Japanese Lesbian, HIV Pozzie Reports;
Gay Jamaicans & 'Homo' Killer Updates
I have reports from Jamaica and Japan to share, and instead of writing a post for each country, this post contains snippets of news with a number of links back to the sources.
The gay Asian news and social networking site Fridae contacted Japanese lesbian, gay and HIV poz persons, soliciting reports of how the tsunami and earthquake affected them. The comments from the Japanese activists were published on March 18. Here are two:
Though I have not talked to many PLHIV after the earthquake, privacy and medication compliance will be the biggest challenges among them. I am worried about access to treatment.
- Toma Nemoto, member of Global Youth Coalition on HIV/AIDS - Nagasaki
We usually have some earthquakes in Iwate so I don't usually get scared. But the tremours on 11 March were horrifying. One of the TV programmes told us that they lasted for about five minutes. There are still many aftershocks day and night. My family and I still put clothes and socks on when we go to bed. I've spent my time looking at the survivors' list and listening to a local radio to find out whether my relatives, friends, friends' families and friends' friends are alive.
My experience is still ongoing and I'm afraid I can't still describe them well. I don't watch TV now because it's more than what I can handle to see heartbreaking news in towns where I have relatives and friends and also where I used to live (I used to live Miyako.) Towns I know are completely gone in the coastal areas in Iwate. I don't have words to describe my feelings. I feel as if my feelings are also gone.
- Azusa Yamashita, co-founder and editor of GayJapanNews who lives in Iwate, one of the worst hit areas
From Kingston, where the Jamaica Forum for Lesbians, All-Sexuals and Gays has a glorious new look and fabulous layout for their site, the group issued a declaration to parliament regarding a charter that impacts gays will be debated:
J-FLAG is urging the Jamaican Parliament to make provisions to protect the human rights of all Jamaicans, and provide a framework to reduce discrimination against all persons including lesbians, gays, bisexuals and transgenders (LGBT); persons with disabilities and persons affected by particular health conditions such as HIV in the Charter of Fundamental Rights and Freedoms.
J-FLAG wishes to advise that this Charter should serve as the basis of human rights recognition for all in a society, where its basic laws are based on the concepts of inclusivity and dignity, and on an appreciation of contemporary science on human sexuality, not on prejudice, fear, habit and misinformation.
Lesbian, gay, bisexual and transgender persons continue to be the victims of extortion, physical abuse and harassment by non-state and state actors. In 2010, over 40 incidents of human rights violations were reported to J-FLAG. ...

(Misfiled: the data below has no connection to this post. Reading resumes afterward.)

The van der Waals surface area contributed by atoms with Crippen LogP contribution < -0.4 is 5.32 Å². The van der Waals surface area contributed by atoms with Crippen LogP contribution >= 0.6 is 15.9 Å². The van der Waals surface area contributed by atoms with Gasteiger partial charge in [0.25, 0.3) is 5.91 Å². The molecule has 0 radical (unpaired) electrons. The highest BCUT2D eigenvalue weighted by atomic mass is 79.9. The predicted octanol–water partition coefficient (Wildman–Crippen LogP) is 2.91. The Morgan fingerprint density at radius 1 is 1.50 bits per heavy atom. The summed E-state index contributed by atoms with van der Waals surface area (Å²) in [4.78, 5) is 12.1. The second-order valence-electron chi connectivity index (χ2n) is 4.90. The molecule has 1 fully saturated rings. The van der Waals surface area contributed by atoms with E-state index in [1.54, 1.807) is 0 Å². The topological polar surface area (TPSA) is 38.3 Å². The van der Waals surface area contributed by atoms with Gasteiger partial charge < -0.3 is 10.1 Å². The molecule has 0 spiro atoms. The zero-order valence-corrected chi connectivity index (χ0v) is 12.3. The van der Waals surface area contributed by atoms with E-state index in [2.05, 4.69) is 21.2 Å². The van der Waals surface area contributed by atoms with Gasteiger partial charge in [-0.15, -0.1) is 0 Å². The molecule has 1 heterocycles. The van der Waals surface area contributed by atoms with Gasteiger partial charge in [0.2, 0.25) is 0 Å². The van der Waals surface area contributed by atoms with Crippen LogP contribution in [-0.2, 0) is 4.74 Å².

The biased (and proud of it) Gleaner newspaper carried a story that essentially was the J-FLAG news release. Under the offensive headline "Man before court for killing alleged homo", the paper reported on a gay-related murder case working its way through the courts:
A painter accused of killing a man who made sexual advances towards him was offered $300,000 bail when he appeared in the Corporate Area Resident Magistrate's Court Friday.
Kevon Martin, 33, of Spanish Town Road in Kingston, was arrested and charged last November for the stabbing death of 59-year-old Steve Lindo ...
The accused, who is charged for murder, was offered bail by Senior Magistrate Judith Pusey, despite objection from the prosecution on the grounds that Martin had no permanent address.
But the magistrate, after looking at the statement, said that based on the Crown's case, Martin was acting in self-defence. ...
According to the accused, he was coming from the bathroom when Lindo held onto him saying that he must have sex with him. In the ensuing scuffle, he stabbed the deceased. ...
It is reported that a fight ensued in which Martin used a scissors to stab Lindo several times in his chest, back and neck. ...
Another sad situation in which the alleged killer of a gay man, think of David Kato in Uganda, attempts to justify his bloody and deadly behavior using the gay panic defense. Wouldn't surprise me in the least to learn how many times this bogus defense is successful.
As I read this story, my mind was trying to recall a single instance in which the Jamaica criminal justice system had ever convicted and appropriately sentenced anyone in any of the brutal murders against gays and transgender people. Nothing came to mind. If you know of any such conviction and sentencing, kindly let me know.